I'm so full of idiosyncratic automotive tastes that I'm probably the automotive-taste equivalent of a pervert. I've come to accept this, and now I delight in sharing my fixations with you. So, with that in mind, let's talk about one of the objects of my creepy attentions: the Brubaker Box.
The Brubaker Box — also produced under the name Automecca Sports Van — was a custom vehicle built, like so many kit cars of the era, on a VW Beetle chassis. The Box wasn't exactly a kit car, though, since it was only available in finished form during the all-too-brief time it was available.
The Brubaker Box was conceived by Curtis Box (just kidding, it's Curtis Brubaker) when he noticed during a trip to Newport Beach that there were a hell of a lot of old, beat-up VW buses around. They were the vehicle of choice for the surfer community, and Brubaker saw an opportunity here.
Happily, Brubaker was also equipped to take advantage of that opportunity. He'd studied at Art Center in Pasadena (one of the best auto design schools anywhere), helped design the iconic Lear jet, and worked in GM's Advanced Research Group. At the time he had his own little design house that
"did more work for General Motors, Volvo, Ford and the Japanese here than [he] did in Detroit."
So, when he sat down and designed his little one-box van, he had lots of influences to pull from. In an interview with Brubaker from Rodster, he reveals
"It was a one-box design. We did a mock-up right there in our little office and brought in investors and people got excited and we ultimately raised a small amount of funds."
They showed the car at the Los Angeles International Motorsports Show, and got such a good reaction that he decided to build the cars completely, rather than as a kit. The problem was he never could reach a deal with VW to sell him only chassis and drivetrains, so he was always stuck buying full Beetles and selling off the unneeded parts, which was hardly efficient. Selling the cars at $3995 only let him barely break even.
Eventually, the Box design was sold to Automecca, who sold it as the Sports Van, though not many were sold there, either.
Check out a vid on the Box from eGarage below:
And, it's really a shame, when you give the Brubaker Box a good inspection. It still somehow manages to look modern and sleek today, and if you swapped out the 70s lighting and electronics and other details with more up-to-date units, this thing would look futuristic today. Brubaker was clever in repurposing parts, like the use of a Pinto Wagon's rear glass, and Datsun pickup taillights.
The Box had only one sliding door on the passenger's side, which is what allows the Beetle's dash controls to be relocated to on the driver's left side panel. The radio is tucked over there, too, which likely pissed off the passenger, but, screw 'em, the driver gets to pick the tunes here, and if you can't take nonstop Tull (or whatever), there's the door.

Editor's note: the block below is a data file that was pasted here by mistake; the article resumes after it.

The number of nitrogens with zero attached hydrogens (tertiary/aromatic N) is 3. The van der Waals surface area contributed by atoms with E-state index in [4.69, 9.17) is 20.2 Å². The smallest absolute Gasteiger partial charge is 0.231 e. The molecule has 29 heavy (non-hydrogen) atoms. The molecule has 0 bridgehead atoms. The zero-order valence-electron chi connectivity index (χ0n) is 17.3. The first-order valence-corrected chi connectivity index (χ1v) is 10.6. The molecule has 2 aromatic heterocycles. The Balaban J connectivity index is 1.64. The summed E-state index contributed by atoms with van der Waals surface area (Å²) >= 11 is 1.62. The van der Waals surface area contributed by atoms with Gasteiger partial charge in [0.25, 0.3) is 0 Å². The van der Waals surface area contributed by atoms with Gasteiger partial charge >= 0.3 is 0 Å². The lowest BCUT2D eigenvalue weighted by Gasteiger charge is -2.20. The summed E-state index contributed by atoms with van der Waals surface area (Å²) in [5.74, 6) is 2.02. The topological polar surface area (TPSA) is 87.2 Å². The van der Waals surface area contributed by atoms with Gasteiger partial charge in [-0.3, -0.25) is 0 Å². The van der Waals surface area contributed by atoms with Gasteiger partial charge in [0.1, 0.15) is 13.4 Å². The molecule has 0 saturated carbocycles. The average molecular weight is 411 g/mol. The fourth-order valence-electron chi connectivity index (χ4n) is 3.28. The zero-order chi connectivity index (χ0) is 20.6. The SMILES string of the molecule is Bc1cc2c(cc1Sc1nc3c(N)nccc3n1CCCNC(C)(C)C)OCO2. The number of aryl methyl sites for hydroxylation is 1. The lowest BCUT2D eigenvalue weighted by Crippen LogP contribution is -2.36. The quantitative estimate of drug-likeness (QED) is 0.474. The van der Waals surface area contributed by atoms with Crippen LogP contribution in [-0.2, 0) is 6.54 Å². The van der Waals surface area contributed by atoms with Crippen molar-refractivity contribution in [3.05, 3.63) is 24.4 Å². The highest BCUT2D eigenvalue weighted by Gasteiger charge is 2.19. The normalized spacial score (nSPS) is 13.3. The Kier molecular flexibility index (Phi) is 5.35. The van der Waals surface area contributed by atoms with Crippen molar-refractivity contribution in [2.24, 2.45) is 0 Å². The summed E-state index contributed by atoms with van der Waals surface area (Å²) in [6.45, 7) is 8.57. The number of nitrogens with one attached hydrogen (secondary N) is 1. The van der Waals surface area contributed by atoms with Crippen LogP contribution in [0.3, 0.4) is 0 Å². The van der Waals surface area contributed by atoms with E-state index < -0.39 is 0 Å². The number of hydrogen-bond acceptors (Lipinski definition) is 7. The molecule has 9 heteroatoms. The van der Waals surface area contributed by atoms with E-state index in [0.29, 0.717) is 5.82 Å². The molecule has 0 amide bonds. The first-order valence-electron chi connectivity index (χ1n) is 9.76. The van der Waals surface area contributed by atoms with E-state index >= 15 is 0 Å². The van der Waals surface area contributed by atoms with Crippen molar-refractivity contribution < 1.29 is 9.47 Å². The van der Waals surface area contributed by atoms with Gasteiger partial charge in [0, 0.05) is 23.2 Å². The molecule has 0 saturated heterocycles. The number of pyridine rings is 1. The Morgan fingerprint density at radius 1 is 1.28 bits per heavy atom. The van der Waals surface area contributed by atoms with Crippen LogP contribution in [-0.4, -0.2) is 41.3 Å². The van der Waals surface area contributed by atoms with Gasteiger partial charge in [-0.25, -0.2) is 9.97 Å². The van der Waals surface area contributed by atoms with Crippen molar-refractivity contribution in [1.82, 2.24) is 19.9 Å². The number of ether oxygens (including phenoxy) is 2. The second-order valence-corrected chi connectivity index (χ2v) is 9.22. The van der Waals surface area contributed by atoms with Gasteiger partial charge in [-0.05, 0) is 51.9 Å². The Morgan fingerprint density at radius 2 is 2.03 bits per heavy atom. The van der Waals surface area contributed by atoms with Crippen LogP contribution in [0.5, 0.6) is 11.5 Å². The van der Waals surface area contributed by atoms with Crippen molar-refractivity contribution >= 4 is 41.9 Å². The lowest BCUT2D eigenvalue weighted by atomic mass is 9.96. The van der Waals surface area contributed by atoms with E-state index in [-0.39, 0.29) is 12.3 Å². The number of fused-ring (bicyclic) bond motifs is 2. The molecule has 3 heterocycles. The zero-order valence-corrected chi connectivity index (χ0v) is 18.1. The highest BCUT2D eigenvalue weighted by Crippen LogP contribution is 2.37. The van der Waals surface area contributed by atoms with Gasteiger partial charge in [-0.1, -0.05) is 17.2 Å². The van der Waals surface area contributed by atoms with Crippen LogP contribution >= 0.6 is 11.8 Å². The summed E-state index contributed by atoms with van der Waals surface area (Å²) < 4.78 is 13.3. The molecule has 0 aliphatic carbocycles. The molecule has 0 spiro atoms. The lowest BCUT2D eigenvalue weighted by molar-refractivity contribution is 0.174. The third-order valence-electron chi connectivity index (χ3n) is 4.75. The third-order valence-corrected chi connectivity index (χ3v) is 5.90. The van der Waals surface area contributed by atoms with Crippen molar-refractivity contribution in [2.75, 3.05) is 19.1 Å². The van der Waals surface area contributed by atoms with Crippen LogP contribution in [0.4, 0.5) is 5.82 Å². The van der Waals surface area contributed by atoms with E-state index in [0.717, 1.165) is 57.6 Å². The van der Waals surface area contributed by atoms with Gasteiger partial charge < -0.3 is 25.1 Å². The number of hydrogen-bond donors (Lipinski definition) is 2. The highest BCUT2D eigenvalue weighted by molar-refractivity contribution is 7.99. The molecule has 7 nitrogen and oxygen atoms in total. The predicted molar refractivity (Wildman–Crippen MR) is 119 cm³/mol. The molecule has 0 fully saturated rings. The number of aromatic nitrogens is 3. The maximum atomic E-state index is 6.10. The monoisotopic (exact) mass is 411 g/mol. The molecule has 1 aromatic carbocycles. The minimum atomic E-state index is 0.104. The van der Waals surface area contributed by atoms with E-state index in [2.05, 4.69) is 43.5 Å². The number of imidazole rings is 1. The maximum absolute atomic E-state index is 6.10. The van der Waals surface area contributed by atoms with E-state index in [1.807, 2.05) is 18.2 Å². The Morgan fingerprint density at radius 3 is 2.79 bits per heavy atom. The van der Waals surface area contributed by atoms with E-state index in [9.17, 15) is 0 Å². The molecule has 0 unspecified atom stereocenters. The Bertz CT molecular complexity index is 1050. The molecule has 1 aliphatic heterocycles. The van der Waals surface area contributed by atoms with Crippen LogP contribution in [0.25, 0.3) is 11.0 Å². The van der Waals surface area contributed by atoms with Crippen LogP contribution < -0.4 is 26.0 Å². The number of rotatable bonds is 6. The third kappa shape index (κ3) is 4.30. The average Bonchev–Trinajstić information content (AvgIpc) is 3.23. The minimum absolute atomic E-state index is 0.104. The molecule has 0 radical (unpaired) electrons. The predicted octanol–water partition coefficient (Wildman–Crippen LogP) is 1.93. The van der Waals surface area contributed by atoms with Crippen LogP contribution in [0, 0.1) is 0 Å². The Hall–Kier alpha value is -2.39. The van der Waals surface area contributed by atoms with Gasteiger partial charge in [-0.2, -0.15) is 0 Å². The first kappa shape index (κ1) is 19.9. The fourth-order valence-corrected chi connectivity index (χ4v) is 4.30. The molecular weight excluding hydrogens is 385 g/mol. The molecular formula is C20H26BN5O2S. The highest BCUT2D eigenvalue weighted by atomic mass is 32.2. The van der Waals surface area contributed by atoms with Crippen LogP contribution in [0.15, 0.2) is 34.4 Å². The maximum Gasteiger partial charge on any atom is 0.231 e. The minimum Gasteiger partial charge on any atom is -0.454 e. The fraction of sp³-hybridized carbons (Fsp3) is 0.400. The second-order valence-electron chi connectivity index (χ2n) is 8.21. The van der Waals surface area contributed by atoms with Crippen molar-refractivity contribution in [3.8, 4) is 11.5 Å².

The interior layout is a study in both maximized space and 70s decor. The front and rear glass are pushed out each a couple of feet from the original Beetle, and this opens up a vast amount of space inside. The rear is like a little lounge, with the central/left-mounted gas tank turned into an ottoman, which I think is the only time in motoring that's happened.
Up front, you might need a telescope to tell how fast you're going or how much fuel you have left, but you won't feel cramped. I feel like some sort of tray up front could have been handy for stowing luggage, though I guess you could just throw some bags in that vast area in the nose.
The car's only 53" tall, and as such it has a very different feel than the tall-boy Kei vans and other tiny van designs. It feels much more rakish and sporting, and strange details like the wooden bumper bars the car came with just add to the appeal.
Man, the more I look at pictures of these, the more I want to find one. Only about 50 or so were actually made, so that won't be easy.
The Brubaker Box is also a great example of the amazing possibilities afforded by a cheap, ubiquitous, highly flexible platform for custom auto design. For decades, that platform was the Beetle pan/drivetrain. It was reliable, available everywhere, and easy to service. We don't really have anything like it today, and that's part of why the kit car/small niche manufacturer space has contracted so much. But we could.
Just like Jonathan Ward is hoping and I've brought up before, the Tesla "skateboard" chassis would make an ideal modern replacement for the old VW Type I chassis. It's a long, flat platform with everything integrated right into it. Sure, it's probably expensive, but you could make one amazing modern Brubaker Box on the thing.
I think the real ideal situation would be to have access to some sort of easily customizable platform like the Tesla chassis (or something with a gas engine — I'm not picky) and perhaps with advancements in large-scale 3D printing technology, maybe someday I'd just be able to download and print my own, modern, Brubaker Box.
Frankly, that seems about as likely as me finding one to restore. If I'm going to dream, I may as well dream with a backup plan, right?
UPDATE: I've just spoken to Curtis Brubaker, and among other things he told me the rear glass is from an El Camino, not a Pinto. That makes much more sense.